We turn on a tap we expect water, we turn on a light switch and we assume electricity will flow.

The LifeStyler has to pay those expensive electricity bills just like everyone else and the price of power in Australia is a whole discussion in itself.  Today I want to give you the idiots guide to why we might have blackouts in various parts of Australia.

A bit of history first, we are actually using less electricity as a nation than we were 10 years ago.  How can that be when we have had less than 25% population growth?  Two key reasons: firstly our appliances use less electricity than they used to; and secondly aluminium refining, which uses massive amounts of electricity, has closed down.

Our electricity network is made up traditionally of two main parts, power stations and a distribution network to get power from the power station to the house.  Power stations traditionally have been coal-burning or hydro-powered and the distribution network are the power lines running all over the country including your street.  Many years ago the states were also all connected so we could share power from one state to another. Note the further power travels the more loss is incurred so it is more efficient to send power 100km than 1000km.

This brings us back to today where we now have the addition of natural gas-powered generators, solar and wind turbines. 

If you are interested you can follow this link to see the actual breakdown

So why may we run out of electricity when we actually can generate more than we can possibly use? The problem is time and place, power may not be available when we need it most and not in the right places.  In this next graph, we can see that most electricity is used around 6pm at night which is also when electricity suppliers usually make the most money.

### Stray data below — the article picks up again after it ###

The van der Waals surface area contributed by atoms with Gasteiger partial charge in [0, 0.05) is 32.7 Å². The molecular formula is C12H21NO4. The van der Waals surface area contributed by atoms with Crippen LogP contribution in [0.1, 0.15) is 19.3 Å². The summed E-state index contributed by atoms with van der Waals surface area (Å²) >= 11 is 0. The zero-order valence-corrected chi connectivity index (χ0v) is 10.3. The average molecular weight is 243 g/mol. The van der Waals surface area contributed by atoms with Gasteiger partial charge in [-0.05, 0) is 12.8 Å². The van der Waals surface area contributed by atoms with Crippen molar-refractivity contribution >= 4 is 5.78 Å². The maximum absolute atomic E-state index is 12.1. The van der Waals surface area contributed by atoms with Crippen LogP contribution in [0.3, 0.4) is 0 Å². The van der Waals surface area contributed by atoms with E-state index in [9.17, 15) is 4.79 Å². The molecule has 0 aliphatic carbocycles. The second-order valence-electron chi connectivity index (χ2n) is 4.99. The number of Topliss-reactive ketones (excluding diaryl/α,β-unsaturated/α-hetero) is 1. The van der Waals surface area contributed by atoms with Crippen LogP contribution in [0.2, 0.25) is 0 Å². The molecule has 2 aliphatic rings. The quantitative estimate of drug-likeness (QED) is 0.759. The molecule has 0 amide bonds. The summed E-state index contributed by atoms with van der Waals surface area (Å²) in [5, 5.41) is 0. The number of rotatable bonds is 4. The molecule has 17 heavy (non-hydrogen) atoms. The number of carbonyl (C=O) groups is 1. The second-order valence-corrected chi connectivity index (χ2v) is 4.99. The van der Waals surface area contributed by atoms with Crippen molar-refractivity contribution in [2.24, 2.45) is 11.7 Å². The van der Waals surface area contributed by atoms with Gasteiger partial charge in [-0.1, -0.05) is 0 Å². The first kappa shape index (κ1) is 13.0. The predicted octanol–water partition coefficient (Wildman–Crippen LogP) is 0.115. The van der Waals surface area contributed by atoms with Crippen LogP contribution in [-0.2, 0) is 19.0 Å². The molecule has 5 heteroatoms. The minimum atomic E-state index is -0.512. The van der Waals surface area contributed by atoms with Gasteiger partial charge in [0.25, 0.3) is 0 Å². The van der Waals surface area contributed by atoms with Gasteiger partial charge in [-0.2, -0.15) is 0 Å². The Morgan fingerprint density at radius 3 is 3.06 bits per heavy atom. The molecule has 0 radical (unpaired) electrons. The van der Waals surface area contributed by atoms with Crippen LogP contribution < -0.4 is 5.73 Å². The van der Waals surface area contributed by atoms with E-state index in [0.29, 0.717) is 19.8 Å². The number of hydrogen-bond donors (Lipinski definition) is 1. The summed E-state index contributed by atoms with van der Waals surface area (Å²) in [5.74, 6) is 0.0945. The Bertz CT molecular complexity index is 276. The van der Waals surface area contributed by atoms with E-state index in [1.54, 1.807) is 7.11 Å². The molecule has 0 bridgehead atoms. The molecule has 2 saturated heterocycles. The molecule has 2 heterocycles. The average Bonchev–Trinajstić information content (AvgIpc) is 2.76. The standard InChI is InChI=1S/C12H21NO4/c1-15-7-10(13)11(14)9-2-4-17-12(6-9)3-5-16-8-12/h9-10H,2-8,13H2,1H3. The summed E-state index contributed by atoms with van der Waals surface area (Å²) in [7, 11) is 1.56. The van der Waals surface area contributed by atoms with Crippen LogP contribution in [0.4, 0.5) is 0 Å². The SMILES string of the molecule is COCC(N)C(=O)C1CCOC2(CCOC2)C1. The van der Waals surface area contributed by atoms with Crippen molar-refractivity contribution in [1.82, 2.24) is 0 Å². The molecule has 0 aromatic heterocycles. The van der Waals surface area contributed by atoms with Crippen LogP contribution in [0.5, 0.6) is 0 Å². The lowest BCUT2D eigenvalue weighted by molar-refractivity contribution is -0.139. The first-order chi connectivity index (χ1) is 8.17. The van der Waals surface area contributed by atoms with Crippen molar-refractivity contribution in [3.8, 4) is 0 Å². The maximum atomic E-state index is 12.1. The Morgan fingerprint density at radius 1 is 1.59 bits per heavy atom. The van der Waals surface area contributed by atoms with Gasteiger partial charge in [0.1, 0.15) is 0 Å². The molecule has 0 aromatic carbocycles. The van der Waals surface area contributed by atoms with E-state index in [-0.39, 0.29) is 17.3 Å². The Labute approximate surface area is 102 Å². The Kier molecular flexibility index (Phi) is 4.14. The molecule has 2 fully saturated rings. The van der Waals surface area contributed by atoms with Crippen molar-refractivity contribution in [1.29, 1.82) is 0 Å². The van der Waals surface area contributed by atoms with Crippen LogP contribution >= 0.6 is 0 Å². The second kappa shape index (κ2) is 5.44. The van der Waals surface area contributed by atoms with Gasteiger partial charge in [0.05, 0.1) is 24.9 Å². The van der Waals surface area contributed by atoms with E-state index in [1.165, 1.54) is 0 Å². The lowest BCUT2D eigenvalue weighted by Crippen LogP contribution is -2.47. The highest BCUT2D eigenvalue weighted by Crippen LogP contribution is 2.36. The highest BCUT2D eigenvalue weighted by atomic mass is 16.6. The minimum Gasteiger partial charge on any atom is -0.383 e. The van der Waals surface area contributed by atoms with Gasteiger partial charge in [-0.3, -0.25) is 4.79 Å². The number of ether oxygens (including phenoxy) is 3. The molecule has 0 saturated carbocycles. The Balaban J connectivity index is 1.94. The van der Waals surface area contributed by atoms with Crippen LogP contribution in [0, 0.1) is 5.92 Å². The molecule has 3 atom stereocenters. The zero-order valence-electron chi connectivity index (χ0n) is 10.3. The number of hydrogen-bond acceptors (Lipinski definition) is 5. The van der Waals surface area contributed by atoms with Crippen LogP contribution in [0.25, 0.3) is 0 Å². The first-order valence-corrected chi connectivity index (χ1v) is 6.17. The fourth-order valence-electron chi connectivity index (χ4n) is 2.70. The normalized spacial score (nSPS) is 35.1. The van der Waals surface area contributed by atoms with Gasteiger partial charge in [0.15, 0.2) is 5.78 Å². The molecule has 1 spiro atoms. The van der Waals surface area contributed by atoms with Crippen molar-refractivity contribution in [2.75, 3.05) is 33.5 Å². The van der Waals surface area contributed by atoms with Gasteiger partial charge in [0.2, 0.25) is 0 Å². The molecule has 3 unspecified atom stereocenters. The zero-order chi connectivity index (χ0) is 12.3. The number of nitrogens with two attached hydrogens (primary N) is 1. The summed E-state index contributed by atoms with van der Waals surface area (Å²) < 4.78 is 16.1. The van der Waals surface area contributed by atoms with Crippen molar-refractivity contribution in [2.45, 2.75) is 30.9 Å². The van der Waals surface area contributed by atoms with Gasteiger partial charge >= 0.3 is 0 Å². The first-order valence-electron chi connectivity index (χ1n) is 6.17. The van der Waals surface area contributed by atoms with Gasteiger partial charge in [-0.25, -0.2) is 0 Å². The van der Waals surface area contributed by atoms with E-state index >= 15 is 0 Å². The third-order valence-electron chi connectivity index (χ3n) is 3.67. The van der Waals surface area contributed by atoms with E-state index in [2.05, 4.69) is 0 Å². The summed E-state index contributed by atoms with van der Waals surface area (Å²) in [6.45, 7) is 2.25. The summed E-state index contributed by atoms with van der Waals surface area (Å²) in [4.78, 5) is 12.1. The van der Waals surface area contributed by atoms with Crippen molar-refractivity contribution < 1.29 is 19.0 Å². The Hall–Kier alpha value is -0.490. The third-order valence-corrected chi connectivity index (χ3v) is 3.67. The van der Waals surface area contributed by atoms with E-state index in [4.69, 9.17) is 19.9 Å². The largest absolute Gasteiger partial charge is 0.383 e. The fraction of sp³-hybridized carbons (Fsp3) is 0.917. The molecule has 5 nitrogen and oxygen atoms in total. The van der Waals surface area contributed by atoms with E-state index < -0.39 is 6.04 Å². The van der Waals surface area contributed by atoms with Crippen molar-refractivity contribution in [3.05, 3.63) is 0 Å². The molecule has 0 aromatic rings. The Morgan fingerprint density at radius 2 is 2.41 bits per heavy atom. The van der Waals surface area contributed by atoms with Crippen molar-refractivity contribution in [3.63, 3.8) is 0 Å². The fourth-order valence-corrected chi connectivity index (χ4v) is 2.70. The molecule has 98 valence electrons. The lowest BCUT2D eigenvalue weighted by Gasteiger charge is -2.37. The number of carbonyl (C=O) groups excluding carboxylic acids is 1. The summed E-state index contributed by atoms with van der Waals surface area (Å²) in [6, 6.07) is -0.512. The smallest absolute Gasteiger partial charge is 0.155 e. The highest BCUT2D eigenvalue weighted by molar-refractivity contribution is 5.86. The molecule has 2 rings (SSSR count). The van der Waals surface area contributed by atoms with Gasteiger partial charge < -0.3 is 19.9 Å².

Wholesale electricity is sold based on supply and demand and the price goes up and down.  Interesting enough, sometimes users are paid to take power rather than pay to use it, for example in the middle of the night.  This is because coal-fired power stations cannot easily go faster or slower so they still produce energy when it is not needed.  Another interesting occurrence recently has been that solar farms have shut down in the middle of a sunny day as if they export power they have to pay rather than earn income on it.  Some of these solar farms and wind turbines and even gas turbines don’t have the right network infrastructure to get their output to the places it needs to go (in the case of gas, not enough stored gas to run long periods of time topped up from smaller pipes)

Now we start putting all this together.  If the wind does not blow and the sun does not shine or the network cable cannot carry any more power to the place we need it, we end up with a blackout.  Of course a union strike or coal-fired or hydro malfunction can have the same effect but are much more reliable. Before you ask, battery capacity is too expensive and with current technology is more of a publicity stunt.

My parting thought is if you do have a blackout I know you might want a beer but try not to open the fridge as it will stay colder longer!